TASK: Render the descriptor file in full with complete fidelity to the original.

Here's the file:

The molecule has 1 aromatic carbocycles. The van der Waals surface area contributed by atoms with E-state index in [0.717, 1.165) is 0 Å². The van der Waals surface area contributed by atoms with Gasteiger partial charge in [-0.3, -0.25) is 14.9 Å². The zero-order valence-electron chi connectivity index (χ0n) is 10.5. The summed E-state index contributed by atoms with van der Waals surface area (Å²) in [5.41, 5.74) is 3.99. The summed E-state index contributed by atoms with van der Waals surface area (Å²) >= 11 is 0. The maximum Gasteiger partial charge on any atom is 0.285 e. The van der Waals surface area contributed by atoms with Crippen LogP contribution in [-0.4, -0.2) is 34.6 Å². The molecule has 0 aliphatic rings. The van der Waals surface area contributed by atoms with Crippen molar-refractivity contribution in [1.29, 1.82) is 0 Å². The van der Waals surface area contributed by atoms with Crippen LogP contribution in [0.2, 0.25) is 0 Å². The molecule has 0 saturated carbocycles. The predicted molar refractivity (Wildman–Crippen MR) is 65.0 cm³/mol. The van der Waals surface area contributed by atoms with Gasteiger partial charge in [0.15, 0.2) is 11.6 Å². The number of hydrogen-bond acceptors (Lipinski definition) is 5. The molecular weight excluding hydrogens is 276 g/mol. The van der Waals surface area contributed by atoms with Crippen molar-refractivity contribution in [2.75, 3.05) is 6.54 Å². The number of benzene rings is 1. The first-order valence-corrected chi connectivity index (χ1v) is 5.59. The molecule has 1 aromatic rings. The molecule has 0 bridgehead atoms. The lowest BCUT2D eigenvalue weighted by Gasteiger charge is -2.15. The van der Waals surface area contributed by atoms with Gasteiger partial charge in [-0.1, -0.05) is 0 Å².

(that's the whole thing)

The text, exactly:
The molecule has 1 aromatic carbocycles. The van der Waals surface area contributed by atoms with E-state index in [0.717, 1.165) is 0 Å². The van der Waals surface area contributed by atoms with Gasteiger partial charge in [-0.3, -0.25) is 14.9 Å². The zero-order valence-electron chi connectivity index (χ0n) is 10.5. The summed E-state index contributed by atoms with van der Waals surface area (Å²) in [5.41, 5.74) is 3.99. The summed E-state index contributed by atoms with van der Waals surface area (Å²) >= 11 is 0. The maximum Gasteiger partial charge on any atom is 0.285 e. The van der Waals surface area contributed by atoms with Crippen LogP contribution in [-0.4, -0.2) is 34.6 Å². The molecule has 0 aliphatic rings. The van der Waals surface area contributed by atoms with Crippen molar-refractivity contribution in [1.29, 1.82) is 0 Å². The van der Waals surface area contributed by atoms with Crippen LogP contribution in [0.2, 0.25) is 0 Å². The molecule has 0 saturated carbocycles. The predicted molar refractivity (Wildman–Crippen MR) is 65.0 cm³/mol. The van der Waals surface area contributed by atoms with Gasteiger partial charge in [0.15, 0.2) is 11.6 Å². The number of hydrogen-bond acceptors (Lipinski definition) is 5. The molecular weight excluding hydrogens is 276 g/mol. The van der Waals surface area contributed by atoms with Crippen molar-refractivity contribution in [2.75, 3.05) is 6.54 Å². The number of benzene rings is 1. The first-order valence-corrected chi connectivity index (χ1v) is 5.59. The molecule has 1 aromatic rings. The molecule has 0 bridgehead atoms. The lowest BCUT2D eigenvalue weighted by Gasteiger charge is -2.15. The van der Waals surface area contributed by atoms with Gasteiger partial charge in [-0.1, -0.05) is 0 Å².